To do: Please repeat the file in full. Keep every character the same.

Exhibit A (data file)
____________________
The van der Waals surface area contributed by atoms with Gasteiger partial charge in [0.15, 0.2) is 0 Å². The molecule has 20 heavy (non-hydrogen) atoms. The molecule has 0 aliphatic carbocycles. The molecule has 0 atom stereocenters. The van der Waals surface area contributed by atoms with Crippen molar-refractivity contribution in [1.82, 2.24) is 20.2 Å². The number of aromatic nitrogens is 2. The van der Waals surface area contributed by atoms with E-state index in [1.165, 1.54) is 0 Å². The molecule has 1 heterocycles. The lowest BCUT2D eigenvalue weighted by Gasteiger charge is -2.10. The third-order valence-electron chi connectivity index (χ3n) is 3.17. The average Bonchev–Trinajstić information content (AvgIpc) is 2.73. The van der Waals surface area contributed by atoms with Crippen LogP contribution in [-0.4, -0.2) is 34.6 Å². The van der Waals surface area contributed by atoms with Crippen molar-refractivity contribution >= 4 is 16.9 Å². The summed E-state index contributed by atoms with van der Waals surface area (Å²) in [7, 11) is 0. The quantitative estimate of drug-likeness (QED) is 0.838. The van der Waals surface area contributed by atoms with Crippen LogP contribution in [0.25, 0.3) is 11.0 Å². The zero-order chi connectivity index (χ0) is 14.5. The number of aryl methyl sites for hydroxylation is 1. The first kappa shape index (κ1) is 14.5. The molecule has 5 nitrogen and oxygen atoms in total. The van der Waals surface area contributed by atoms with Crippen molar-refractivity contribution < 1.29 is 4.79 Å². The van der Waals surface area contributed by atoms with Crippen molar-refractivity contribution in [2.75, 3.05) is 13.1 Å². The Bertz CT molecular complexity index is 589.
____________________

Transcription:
The van der Waals surface area contributed by atoms with Gasteiger partial charge in [0.15, 0.2) is 0 Å². The molecule has 20 heavy (non-hydrogen) atoms. The molecule has 0 aliphatic carbocycles. The molecule has 0 atom stereocenters. The van der Waals surface area contributed by atoms with Crippen molar-refractivity contribution in [1.82, 2.24) is 20.2 Å². The number of aromatic nitrogens is 2. The van der Waals surface area contributed by atoms with E-state index in [1.165, 1.54) is 0 Å². The molecule has 1 heterocycles. The lowest BCUT2D eigenvalue weighted by Gasteiger charge is -2.10. The third-order valence-electron chi connectivity index (χ3n) is 3.17. The average Bonchev–Trinajstić information content (AvgIpc) is 2.73. The van der Waals surface area contributed by atoms with Crippen LogP contribution in [-0.4, -0.2) is 34.6 Å². The van der Waals surface area contributed by atoms with Crippen molar-refractivity contribution >= 4 is 16.9 Å². The summed E-state index contributed by atoms with van der Waals surface area (Å²) in [7, 11) is 0. The quantitative estimate of drug-likeness (QED) is 0.838. The van der Waals surface area contributed by atoms with Crippen LogP contribution in [0.25, 0.3) is 11.0 Å². The zero-order chi connectivity index (χ0) is 14.5. The number of aryl methyl sites for hydroxylation is 1. The first kappa shape index (κ1) is 14.5. The molecule has 5 nitrogen and oxygen atoms in total. The van der Waals surface area contributed by atoms with Crippen molar-refractivity contribution < 1.29 is 4.79 Å². The van der Waals surface area contributed by atoms with Crippen molar-refractivity contribution in [2.75, 3.05) is 13.1 Å². The Bertz CT molecular complexity index is 589.